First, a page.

Feature: VDS Student Jonathan Edward Carle

Every two years, Dr. Douglas Meeks leads students on an immersion trip to England. The trip involves extended stays in Oxford, Bristol and London and is concentrated on the Wesley historical sites. British church historians and church leaders lecture on Wesleyan and Methodist history and the group visits sites of contemporary British Methodist ministries to the poor. This immersion experience can be used for academic credit, either as United Methodist Worship (with some additional coursework) or as a Global Immersion and used for Field Education. The England trip is open to all students interested in Wesleyan heritage.

2013 England Trip by Jonathan Edward Carle

Jonathan at the martyrs memorial in Oxford which commemorates the execution of Thomas Cranmer, Archbishop of Canterbury, by Queen Mary.

England was a place I had heard about and dreamed about my whole life. Growing up in Canada, which was still “The Dominion of Canada” until 1867, England occupied my imagination. To go to England and experience not just the culture of the Church but the culture at large was an extremely interesting and moving experience. When one touches ground in a foreign country, there is always the discrepancy between what one has dreamed and the reality. This trip exceeded my imagination.

Sarum College in Salisbury was our base of operations and where we spent the bulk of our trip. Some might not think that being in residence in one spot is the best way of visiting a country, but it allows a rich encounter with the daily rhythm of life in a particular place. Salisbury is admittedly nothing like Oxford or London, and does not give a broad perspective of life in England, but for the sake of our trip, remaining in Salisbury over the course of a week provided a profound historical perspective on the cultural, agricultural, religious, architectural, and culinary identity of a country deeply connected to its past.

This is perhaps the single most remarkable thing to me, coming to Great Britain as a North American: the city where we were staying was nearly four times older than the United States of America. The relative youth of our own country was highlighted by a sense of the communal memory of a people who have been working, living, and worshipping in the same place since the early thirteenth century. I was struck by the fact that regardless of whether I take it upon myself to become aware of it or not, I would not be working and living and worshiping where I do today if these people had not been here.

Thinking liturgically for a moment, the Sarum rite of the Cathedral in Salisbury in the late thirteenth century is the basis for the Eucharistic service that Thomas Cranmer uses in his Book of the Common Prayer, 1549. The 1662 version of this volume is what John and Charles Wesley—and the whole Church of England—would have said, sung, and heard on a weekly basis at the local parish. This liturgy is still used by my own congregation, West End United Methodist. As we say the prayers and gather for the Sacrament the same way our spiritual forebears have been doing for eight hundred years, I experience a potent sense of identity and a hopeful, exhilarating feeling that we, after all these centuries, are keeping the faith.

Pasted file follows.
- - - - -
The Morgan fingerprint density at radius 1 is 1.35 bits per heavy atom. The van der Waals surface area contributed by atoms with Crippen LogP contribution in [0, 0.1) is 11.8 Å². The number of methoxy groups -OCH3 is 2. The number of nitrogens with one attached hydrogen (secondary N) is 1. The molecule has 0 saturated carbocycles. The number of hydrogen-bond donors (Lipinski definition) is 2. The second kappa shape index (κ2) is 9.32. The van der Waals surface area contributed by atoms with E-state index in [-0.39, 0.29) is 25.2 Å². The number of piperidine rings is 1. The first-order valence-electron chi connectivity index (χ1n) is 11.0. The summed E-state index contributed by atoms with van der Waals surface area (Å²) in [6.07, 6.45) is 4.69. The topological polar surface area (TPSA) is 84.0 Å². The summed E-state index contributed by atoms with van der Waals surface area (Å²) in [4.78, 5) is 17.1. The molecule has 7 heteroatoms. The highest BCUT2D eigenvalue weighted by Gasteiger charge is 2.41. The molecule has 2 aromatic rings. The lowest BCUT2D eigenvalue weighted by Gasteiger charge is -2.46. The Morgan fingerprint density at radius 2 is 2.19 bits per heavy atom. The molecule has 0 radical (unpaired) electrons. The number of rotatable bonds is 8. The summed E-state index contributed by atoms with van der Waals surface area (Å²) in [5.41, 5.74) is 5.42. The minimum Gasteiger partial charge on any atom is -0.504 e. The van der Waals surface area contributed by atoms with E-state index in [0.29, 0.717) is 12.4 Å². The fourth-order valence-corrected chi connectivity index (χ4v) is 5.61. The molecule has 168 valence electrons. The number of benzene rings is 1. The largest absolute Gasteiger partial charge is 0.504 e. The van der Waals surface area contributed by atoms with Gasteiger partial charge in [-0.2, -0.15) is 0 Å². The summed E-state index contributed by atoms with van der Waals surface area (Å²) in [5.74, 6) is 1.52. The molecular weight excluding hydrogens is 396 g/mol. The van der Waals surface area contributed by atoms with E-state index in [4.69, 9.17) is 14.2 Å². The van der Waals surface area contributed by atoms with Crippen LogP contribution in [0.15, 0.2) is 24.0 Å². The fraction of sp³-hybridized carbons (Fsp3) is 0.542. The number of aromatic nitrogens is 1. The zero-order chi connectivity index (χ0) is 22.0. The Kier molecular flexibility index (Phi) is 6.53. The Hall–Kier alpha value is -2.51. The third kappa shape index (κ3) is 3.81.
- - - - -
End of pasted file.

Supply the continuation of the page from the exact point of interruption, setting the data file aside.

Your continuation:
On the surface, the few sights, sounds, and smells of a ten-day trip may seem quite ordinary when compared with the wonders of human civilization, but the daily prayer and sacramental celebration of the Church is at the very heart of the civilization that has formed my identity and imagination. There is no greater richness or realization than to have an experience which teaches me to understand who I am, and that I, like Brother Kenneth, Father Ed, Reverend Doctor Meeks, Reverend Wesley, Archbishop Cranmer—and all the others through the ages—even I may offer myself with gladness and rejoicing to the ethical mission and sacramental life of the Apostolic Church, confident that God’s reign of mercy and justice is indeed coming upon the earth. The feelings that linger from my brief encounter with England, the Church, and her people, is one of gratitude, recognition, and, above all, doxology:

We Thy saints do praise Thee
While the night is falling,
As at dawning so at even,
Drawn to our high calling.

Simple speech at sunset,
Quiet prayer together:
Thou our cov’ring be til morning,
Thou our life forever.

Be this night an ending
Or rest deeply given,
All in all Thy grace sustains us
On earth as in heaven.

Truth is in Thy mercy;
Mercy crowns Thy Being.
May this truth reign under starlight
Til we wake from sleeping.

“Evening Hymn”
Sarum College, 20 May 2013

View of Salisbury Cathedral from the West entrance the whole length of the building to the Eastern wall (blue windows)
Salisbury Cathedral from the lawn of Sarum College